# Encouraging Preservice Mathematics Teachers as Mathematicians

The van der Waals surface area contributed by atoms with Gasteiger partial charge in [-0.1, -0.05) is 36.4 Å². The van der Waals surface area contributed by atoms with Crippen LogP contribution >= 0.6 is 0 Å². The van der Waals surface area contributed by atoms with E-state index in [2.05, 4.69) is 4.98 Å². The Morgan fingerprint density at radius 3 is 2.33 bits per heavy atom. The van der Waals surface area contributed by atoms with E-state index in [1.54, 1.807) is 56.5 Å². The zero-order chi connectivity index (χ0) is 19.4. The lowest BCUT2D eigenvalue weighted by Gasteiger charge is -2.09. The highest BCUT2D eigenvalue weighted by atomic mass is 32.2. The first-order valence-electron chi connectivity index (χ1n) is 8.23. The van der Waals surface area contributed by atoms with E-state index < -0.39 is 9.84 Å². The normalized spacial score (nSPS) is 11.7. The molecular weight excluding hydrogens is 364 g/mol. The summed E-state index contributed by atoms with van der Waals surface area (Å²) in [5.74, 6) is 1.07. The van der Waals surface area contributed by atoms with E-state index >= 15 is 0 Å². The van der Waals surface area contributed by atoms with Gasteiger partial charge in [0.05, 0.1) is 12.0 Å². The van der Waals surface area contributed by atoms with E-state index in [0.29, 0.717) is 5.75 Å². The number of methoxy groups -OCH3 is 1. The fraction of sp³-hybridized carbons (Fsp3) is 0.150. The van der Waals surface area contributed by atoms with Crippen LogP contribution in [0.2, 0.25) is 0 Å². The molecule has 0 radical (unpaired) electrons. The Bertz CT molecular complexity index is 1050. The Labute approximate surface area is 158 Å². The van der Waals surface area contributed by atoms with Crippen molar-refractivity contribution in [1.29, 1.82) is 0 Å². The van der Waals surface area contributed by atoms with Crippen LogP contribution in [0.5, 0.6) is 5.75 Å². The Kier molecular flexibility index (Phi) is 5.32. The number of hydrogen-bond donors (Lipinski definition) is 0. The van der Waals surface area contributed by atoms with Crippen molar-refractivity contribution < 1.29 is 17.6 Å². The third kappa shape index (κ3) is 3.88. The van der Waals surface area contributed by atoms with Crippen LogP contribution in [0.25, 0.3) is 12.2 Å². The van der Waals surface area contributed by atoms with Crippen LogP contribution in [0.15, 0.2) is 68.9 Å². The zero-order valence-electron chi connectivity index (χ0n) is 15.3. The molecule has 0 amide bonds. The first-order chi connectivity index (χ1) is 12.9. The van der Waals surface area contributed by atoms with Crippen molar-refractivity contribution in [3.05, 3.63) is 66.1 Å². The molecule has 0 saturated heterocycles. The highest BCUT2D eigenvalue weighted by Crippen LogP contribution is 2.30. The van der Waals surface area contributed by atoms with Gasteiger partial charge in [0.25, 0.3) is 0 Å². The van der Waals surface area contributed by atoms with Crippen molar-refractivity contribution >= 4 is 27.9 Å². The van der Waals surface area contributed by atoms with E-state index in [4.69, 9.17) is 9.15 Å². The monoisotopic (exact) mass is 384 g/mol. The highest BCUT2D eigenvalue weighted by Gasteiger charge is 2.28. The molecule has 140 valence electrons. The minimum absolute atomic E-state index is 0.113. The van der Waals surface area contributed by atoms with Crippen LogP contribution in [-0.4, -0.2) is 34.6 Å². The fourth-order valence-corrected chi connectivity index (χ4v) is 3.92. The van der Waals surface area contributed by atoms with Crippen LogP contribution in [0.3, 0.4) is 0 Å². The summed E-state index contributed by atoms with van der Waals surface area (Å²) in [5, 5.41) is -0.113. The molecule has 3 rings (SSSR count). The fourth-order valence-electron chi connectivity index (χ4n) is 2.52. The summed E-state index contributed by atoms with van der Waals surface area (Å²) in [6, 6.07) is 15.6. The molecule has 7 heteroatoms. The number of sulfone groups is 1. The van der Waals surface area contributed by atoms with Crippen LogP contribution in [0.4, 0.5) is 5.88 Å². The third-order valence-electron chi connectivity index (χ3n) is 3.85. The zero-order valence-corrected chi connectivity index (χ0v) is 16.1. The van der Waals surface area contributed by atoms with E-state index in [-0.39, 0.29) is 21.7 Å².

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<ul><li><p>Encouraging Preservice Mathematics Teachers as MathematiciansAuthor(s): Elizabeth A. BurroughsSource: The Mathematics Teacher, Vol. 100, No. 7 (MARCH 2007), pp. 464-469Published by: National Council of Teachers of MathematicsStable URL: http://www.jstor.org/stable/27972301 .Accessed: 24/04/2014 14:38</p><p>Your use of the JSTOR archive indicates your acceptance of the Terms & Conditions of Use, available at .http://www.jstor.org/page/info/about/policies/terms.jsp</p><p> .</p><p>JSTOR is a not-for-profit service that helps scholars, researchers, and students discover, use, and build upon a wide range ofcontent in a trusted digital archive. We use information technology and tools to increase productivity and facilitate new formsof scholarship. For more information about JSTOR, please contact support@jstor.org.</p><p> .</p><p>National Council of Teachers of Mathematics is collaborating with JSTOR to digitize, preserve and extendaccess to The Mathematics Teacher.</p><p>http://www.jstor.org </p><p>This content downloaded from 195.178.73.237 on Thu, 24 Apr 2014 14:38:45 PMAll use subject to JSTOR Terms and Conditions</p></li><li><p>Encouraging Preservice </p><p>Mathematics Teachers </p><p>as Mathematicians </p><p>Elizabeth A. Burroughs </p><p>important component of a math ematics teacher education program is </p><p>convincing preservice teachers that </p><p>they are mathematicians. After all, school students' views of mathemat </p><p>ics and mathematicians are shaped primarily by the mathematics teachers they have. NCTM's P?nciples and Standards for School Mathematics articulates in the Teaching Principle that to "be effective, teachers must know and understand deeply the mathematics they are teaching and be able to draw on that knowledge with flexibility in their teaching tasks" (NCTM 2000, p. 17). In addition, NCTM's Professional Standards for Teaching Mathematics calls for the education of teach ers to include "school mathematics within the disci </p><p>pline of mathematics" (NCTM 1991, p. 132). In order to include school mathematics within the discipline of mathematics, university mathematicians are urged to help prospective teachers of mathematics become </p><p>mathematical thinkers by looking for "attributes like </p><p>linearity, periodicity, continuity, randomness and </p><p>symmetry,... take actions like representing, experi </p><p>menting, modeling, classifying, visualizing, comput ing, and proving" (CBMS 2001, p. 8). The following assignment for students in a secondary mathematics methods course was designed to encourage preservice teachers to think as mathematicians because their </p><p>investigations in mathematics are intimately involved with their success as mathematics teachers. </p><p>464 MATHEMATICS TEACHER | Vol. 100, No. 7 ? March 2007 </p><p>This content downloaded from 195.178.73.237 on Thu, 24 Apr 2014 14:38:45 PMAll use subject to JSTOR Terms and Conditions</p></li><li><p>THE ASSIGNMENT First, the prospective secondary teachers were asked to read two articles, "Mathematics for Teach </p><p>ing" (Cuoco 2001) and "Teaching Mathematics in the United States" (Cuoco 2003), from Notices, the monthly journal for members of the American </p><p>Mathematical Society. I felt it was important for the </p><p>preservice teachers to read material from a primary source whose intended audience is mathematicians, because for this assignment I wanted them to think as mathematicians. I also wanted their reflections on these readings to give them a perspective from which to view their beginning teaching years?that they are not expected to know it all and that they should regularly look for ways to continue their </p><p>professional development. Cuoco says that the "best </p><p>high school teachers are those who have a research like experience in mathematics" (2001, p. 171). </p><p>Cuoco talks of a "vertical disconnect"?the dif ference between the mathematics that students </p><p>study to become qualified to teach and the math ematics that they will be expected to teach. The </p><p>assignment (which follows) is designed to address that disconnect: </p><p>Choose a topic from higher mathematics?as a </p><p>general guide, a class "higher" than second-year calculus. Describe how knowing more about that </p><p>topic can enrich your teaching of school math ematics. You should? </p><p>introduce the mathematical topic in a general way. Keep in mind your audience is others like you, those who have completed the nec </p><p>essary mathematics courses or studied the </p><p>necessary material to obtain a credential. address how the topic relates to school </p><p>mathematics. </p><p>think of an activity or lesson involving the advanced topic that would be appropriate to use in a school mathematics course. </p><p>The preservice teachers were challenged by the </p><p>requirement to focus on the connection between the mathematical topic and school mathematics; their inclination was to write a lot about the mathemat ics (as they would write a report for a mathematics </p><p>course) and pay only cursory attention to its relation to school mathematics. I limited their explanation of the mathematics to one page to encourage them to focus on the connections to school mathematics. </p><p>One Preservice Teacher's Problem </p><p>l3 + 23 + 33 + ??? + n3 = (1 + 2 + 3 + ??? + nf </p><p>For one preservice teacher, this assignment resulted </p><p>in a physical representation of the statement that the sum of the cubes of the first natural numbers is </p><p>equal to the square of their sum. This physical result </p><p>provided new mathematical insight for her. Like a research mathematician, she invented a mathemati cal representation of the solution to the problem (it happened to be a physical representation). This </p><p>preservice teacher, Alyssa Sanchez Biesecker, was </p><p>assisting regularly as a student teacher in a prealgebra classroom. She observed a classroom activity where students constructed tables of the first cubes and tables of the square of the sum of the first natural numbers. From this exercise with tables, students were to inductively reason the relationship that l3 + 23 + 33 + + rc3 = (l + 2 + 3+ </p><p>?'? + )2. Around the same time as she was observing this, Sanchez Bie secker was thinking about the assignment from the </p><p>methods class. She asked if this relationship from number theory would be an appropriate topic, and I indicated it would. We did not imagine it would lead to such a rich mathematical discovery. </p><p>In her discussion of the mathematical topic, Sanchez Biesecker wrote an induction proof of this </p><p>particular number theory result (fig. 1), but she </p><p>* Sanchez Blesecker's froof by Induction CkHteider the set S of all natural numbers such that </p><p>l3 + 23 + 33+;.. + ??^? +2 + 3+??? + ?)2. </p><p>Because 1 is a natural mmb6t such that l9 = l2,1 is an element of S. </p><p>Suppose that k is an elem?nt of & Show that k +1 is also an element of & Consider the </p></li><li><p>Flg. 2 (a) Integer rods showing 13 + 23 + 33 + ??? + n3 for = 4 (b) The same rods rearranged to show (1 + 2 + 3 + </p><p>??? + nf </p><p>Improved Proof by Induction Collider the set S of ah natural numbers ? stidith^t </p><p>il+?;+?+^+rfs(i + 2+^ </p><p>Because 1 is a natural number sudi that I3 = l2,1 is an element of S. </p><p>Suppose thatk is an element of& Show that k +1 is also an element of S. Consider the quantity </p><p>1'*2,.*8,.+-.??+ + + ) = (l + 2 + 3+- + fc)?+{* + I)s fay the Induction Hypothesis </p><p>fay Causes formula </p><p>by factoring </p><p>by factoring </p><p>."fay comhitjing terms </p><p>fay factoring </p><p>= (1 + 2 + 3 + ??? + * + (fc +1))2 by Gause's formula </p><p>Because Is+ 2*+ 33 +??'? + *s+ (* + l)s - (1 + 2 + 3 + ??? +.* +.< </p><p>(fe +1))2, (fe +1) is an element of S whenever h is an element ?f S. Then, induction, </p><p>Is + 2s + 33 + - + n3 = (1 + 2 + 3 + ? + nf for all natural numbers n. </p><p>Fig. 3 An improved proof by induction that connects to the physical representation </p><p>466 MATHEMATICS TEACHER | Vol. 100, No. 7 ? March 2007 </p><p>struggled with making a clear connection between </p><p>constructing a proof by induction and leading a </p><p>prealgebra class through the inductive activity using tables. A set of integer rods was available, and Sanchez Biesecker and another student, Mela nie Quillen, started to use the rods to represent the </p><p>quantities involved. Within a few minutes, they had constructed a physical model using the rods that made clear the connection between the sum of cubes and the square of a sum. </p><p>When Sancehez Biesecker turned in her assign ment, she presented a strategy for constructing the wth case of her physical representation and a proof by induction. To provide a mathematical result, Sanchez Biesecker needed to do more than just provide a physical representation?she needed to </p><p>provide a description of the physical strategy. This </p><p>strategy provides the reason why the statement is true and gives an indication of how to go about pro viding a rigorous proof. </p><p>The proof by induction that Sanchez Biesecker </p><p>presented did not fully connect to the physical strategy, but her work on this problem inspired me to take a closer look at the connection between the two. Sanchez Biesecker's physical representation (fig. 2) resembles one created by Alan L. Fry, pub lished in Proofs without Words: Exercises in Visual </p><p>Thinking (1993, p. 86), though perhaps Fry's is not as explicit. Formalizing Sanchez Biesecker's </p><p>strategy for the physical representation leads to an </p><p>improved proof by induction (fig. 3). </p><p>ANALYSIS OF THE PHYSICAL REPRESENTATION I encourage the reader to have a set of integer rods in hand while analyzing the physical representation. Starting with one white integer block, we view it as </p><p>having a volume of 1 and as having a base that cov ers a square lxl area. This is a visual model of the initial step in the induction proof: l3 = l2. </p><p>This content downloaded from 195.178.73.237 on Thu, 24 Apr 2014 14:38:45 PMAll use subject to JSTOR Terms and Conditions</p></li><li><p>Fiq. 4 (a) Integer rods showing 12 + 23. We have a square of area 12 plus a cube of volume 23. (b) The same rods rear </p><p>ranged to show 12 + 22 + 22 (c) The same rods rearranged to show (1 + 2)2 </p><p>Next we consider l3 + 23 = (1 + 2)2. The sum l3 + 23 is represented by one white integer rod and a cube with side length 2, constructed using four red rods (fig. 4a). To rearrange these into a rectangular prism of height 1 and square base (1 + 2) x (1 + 2), adjoin a pair of red rods to the white rod as shown in the left of figure 4b. Place one of the other rods </p><p>along the length of the base and the final one along the width of the prism (fig. 4c). </p><p>In proving that l3 + 23+ 33 = (1 + 2 + 3)2, we first </p><p>represent the sum l3 + 23 + 33. We have a rectangu lar prism of height 1 with a square base (1 + 2) (1 + 2), which by the previous case is equal to l3 + 23, </p><p>Fig. 5 (a) Integer rods showing (1 + 2)2 + 33. We have a square of area (1 + 2)2 plus a cube of volume 33. (b) The same rods rearranged to show (1 + 2)2 + 32 + 2(3)2 (c) The same rods rearranged to show (1 + 2 + 3)2 </p><p>and a cube with side length 3, represented by nine </p><p>green rods (fig. 5a). To rearrange these into a rect </p><p>angular prism of height 1 and square base (1 + 2 + </p><p>3) (1 + 2 + 3), place one layer of green rods along the block diagonal (fig. 5b). Divide the remaining two layers so that one layer is along the length of the base and one layer is along the width (fig. 5c). </p><p>Notice that the strategy here differs from the previ ous case, because we have added a cube with odd side length. To emphasize the difference between </p><p>adding a cube with odd side length and a cube with even side length, we will continue for another step. </p><p>In proving that l3 + 23 + 33 + 43 = (1 + 2 + 3 + 4)2, </p><p>Vol. 100, No. 7 ? March 2007 | MATHEMATICS TEACHER 467 </p><p>This content downloaded from 195.178.73.237 on Thu, 24 Apr 2014 14:38:45 PMAll use subject to JSTOR Terms and Conditions</p></li><li><p>Fig. 6 (a) Integer rods showing (1 + 2 + 3)2 + 42 + 3(4)2. The goal is to rearrange the three layers of 4 4 squares to include in the larger square, (b) The same rods rearranged to </p><p>show the placement of two of the remaining layers of 4 4 squares using one 4x4 square along both the length and the width of the larger square. One 4x4 square remains. It will </p><p>be divided in two and used to create the larger square, (c) The same rods rearranged to show (1 + 2 + 3 + 4)2 </p><p>we consider the sum l3 + 23 + 33 + 43. We have a rect </p><p>angular prism of height 1 with a square base (1 + 2 + </p><p>3) (1 + 2 + 3), which by the previous case is equal to l3 + 23 + 33, and a cube with side length 4, represented by sixteen purple rods. To rearrange these into a rect </p><p>angular prism of height 1 and square base (1 + 2 + 3 + </p><p>4) (1 + 2 + 3 + 4), place one layer of purple rods </p><p>along the block diagonal (fig. 6a). Notice how the case shown in figure 6 differs from the case shown in fig ure 5: Now there is an odd number of layers left. Take two of the remaining three layers and place one along the length and one along the width (fig. 6b). Divide the final remaining layer in half and place two rods </p><p>along the length and two along the width (fig. 6c). Now, let's generalize. (The reader might refer to </p><p>figs. 5 and 6 to help visualize these generalizations.) Starting with a prism of height 1 and square base (1 + 2 + ? ? ? + ) (1 + 2 + ? - ? + n), add a cube of volume ( +1)3 and rearrange the rods to result in a prism of </p><p>height 1 and square base (1 + 2 + ??? + n+ (n+1)) x </p><p>(1 + 2+ ??? + ?+( +1)). For even values of n, we </p><p>have an odd number of layers of integer rods in the cube. Place one of the layers on the '"block diagonal" of the new square. There are layers of (n + 1) ( + 1) squares remaining. Place nil of the layers along both the length and width of the larger square. </p><p>For odd values of n, we have an even number of </p><p>layers of integer rods in the cube. We again add to the </p><p>existing square one layer of rods from the cube along the block diagonal. But now we have an odd number of remaining (n +1) (n +1) square layers. Divide by two and round down to the nearest integer, denoted by </p><p>We place </p><p>layers </p><p>along both the length and the width of the square. The remaining one layer is split so that half the rods from that layer are placed along the width of the </p><p>larger square and half are placed along the length. The key to the proof by induction is to use </p><p>Gauss's formula for the sum of the first integers, </p><p>1 + 2 + 3 + ??? + ? = n[n +1) </p><p>How does Gauss's formula relate to the physical rep resentation? As we consider adding the rods that form the cube to the existing rods that form the square, we are representing the algebraic quantity (1 + 2 + 3 + ? ? + nf + ( +1)3. Then we physically split the cube </p><p>into +1 layers of {n +1) x (n +1) squares; this is the expansion of ( +1)3 = (n + l)\n + 1) found in the </p><p>improved proof by induction. We always place one </p><p>468 MATHEMATICS TEACHER | Vol. 100, No. 7 ? March 2007 </p><p>This content downloaded from 195.178.73.237 on Thu, 24 Apr 2014 14:38:45 PMAll use subject to JSTOR Terms and Conditions</p></li><li><p>layer along the block diagonal and then distribute the </p><p>remaining rods. The layer along the block diagonal is the latter quantity in the expansion [n + l)\n +1) </p><p>= </p><p>n(n +1)2 + (n +1)2. How do we view the quantity n(n +1)2? Physically, we take half the layers of </p><p>[ +1)2 for both the length and width: </p><p>n(n + lf = - + - 2 2 (rc + 1)2 </p><p>Rewr...</p></li></ul>